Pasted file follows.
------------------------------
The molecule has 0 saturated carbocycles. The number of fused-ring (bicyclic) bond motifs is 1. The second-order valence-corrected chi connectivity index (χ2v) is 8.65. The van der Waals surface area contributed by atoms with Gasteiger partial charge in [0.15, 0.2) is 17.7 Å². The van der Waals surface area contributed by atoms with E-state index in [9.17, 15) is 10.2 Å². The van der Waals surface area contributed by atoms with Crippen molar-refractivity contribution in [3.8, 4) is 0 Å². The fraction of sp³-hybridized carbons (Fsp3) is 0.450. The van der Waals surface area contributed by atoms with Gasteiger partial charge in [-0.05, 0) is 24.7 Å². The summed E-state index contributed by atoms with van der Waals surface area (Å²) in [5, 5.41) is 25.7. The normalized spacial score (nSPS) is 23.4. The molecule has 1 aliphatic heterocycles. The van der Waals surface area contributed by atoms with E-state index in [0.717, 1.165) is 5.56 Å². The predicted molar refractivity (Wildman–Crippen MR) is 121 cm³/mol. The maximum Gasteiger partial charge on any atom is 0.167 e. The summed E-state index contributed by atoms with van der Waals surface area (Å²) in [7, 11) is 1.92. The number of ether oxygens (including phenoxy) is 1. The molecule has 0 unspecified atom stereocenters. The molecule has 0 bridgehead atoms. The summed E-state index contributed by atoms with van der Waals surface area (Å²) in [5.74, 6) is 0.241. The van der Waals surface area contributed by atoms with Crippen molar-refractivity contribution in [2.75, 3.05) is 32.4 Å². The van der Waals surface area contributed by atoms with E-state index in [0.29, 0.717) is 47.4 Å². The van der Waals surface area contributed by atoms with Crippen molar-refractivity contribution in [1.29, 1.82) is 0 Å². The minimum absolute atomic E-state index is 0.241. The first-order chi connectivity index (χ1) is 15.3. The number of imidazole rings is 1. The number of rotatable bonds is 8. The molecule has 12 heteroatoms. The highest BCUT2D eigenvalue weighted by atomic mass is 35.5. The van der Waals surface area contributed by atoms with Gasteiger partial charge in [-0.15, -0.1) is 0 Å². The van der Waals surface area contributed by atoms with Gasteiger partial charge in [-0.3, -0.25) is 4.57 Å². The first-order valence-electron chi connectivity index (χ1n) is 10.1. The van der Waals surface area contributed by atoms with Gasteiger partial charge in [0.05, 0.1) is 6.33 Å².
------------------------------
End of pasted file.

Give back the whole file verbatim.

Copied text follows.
The molecule has 0 saturated carbocycles. The number of fused-ring (bicyclic) bond motifs is 1. The second-order valence-corrected chi connectivity index (χ2v) is 8.65. The van der Waals surface area contributed by atoms with Gasteiger partial charge in [0.15, 0.2) is 17.7 Å². The van der Waals surface area contributed by atoms with E-state index in [9.17, 15) is 10.2 Å². The van der Waals surface area contributed by atoms with Crippen molar-refractivity contribution in [3.8, 4) is 0 Å². The fraction of sp³-hybridized carbons (Fsp3) is 0.450. The van der Waals surface area contributed by atoms with Gasteiger partial charge in [-0.05, 0) is 24.7 Å². The summed E-state index contributed by atoms with van der Waals surface area (Å²) in [5, 5.41) is 25.7. The normalized spacial score (nSPS) is 23.4. The molecule has 1 aliphatic heterocycles. The van der Waals surface area contributed by atoms with E-state index in [0.717, 1.165) is 5.56 Å². The predicted molar refractivity (Wildman–Crippen MR) is 121 cm³/mol. The maximum Gasteiger partial charge on any atom is 0.167 e. The summed E-state index contributed by atoms with van der Waals surface area (Å²) in [7, 11) is 1.92. The number of ether oxygens (including phenoxy) is 1. The molecule has 0 unspecified atom stereocenters. The molecule has 0 bridgehead atoms. The summed E-state index contributed by atoms with van der Waals surface area (Å²) in [5.74, 6) is 0.241. The van der Waals surface area contributed by atoms with Crippen molar-refractivity contribution in [2.75, 3.05) is 32.4 Å². The van der Waals surface area contributed by atoms with E-state index in [0.29, 0.717) is 47.4 Å². The van der Waals surface area contributed by atoms with Crippen molar-refractivity contribution in [1.29, 1.82) is 0 Å². The minimum absolute atomic E-state index is 0.241. The first-order chi connectivity index (χ1) is 15.3. The number of imidazole rings is 1. The number of rotatable bonds is 8. The molecule has 12 heteroatoms. The highest BCUT2D eigenvalue weighted by atomic mass is 35.5. The van der Waals surface area contributed by atoms with Gasteiger partial charge in [-0.15, -0.1) is 0 Å². The van der Waals surface area contributed by atoms with Gasteiger partial charge in [-0.3, -0.25) is 4.57 Å². The first-order valence-electron chi connectivity index (χ1n) is 10.1. The van der Waals surface area contributed by atoms with Gasteiger partial charge in [0.05, 0.1) is 6.33 Å².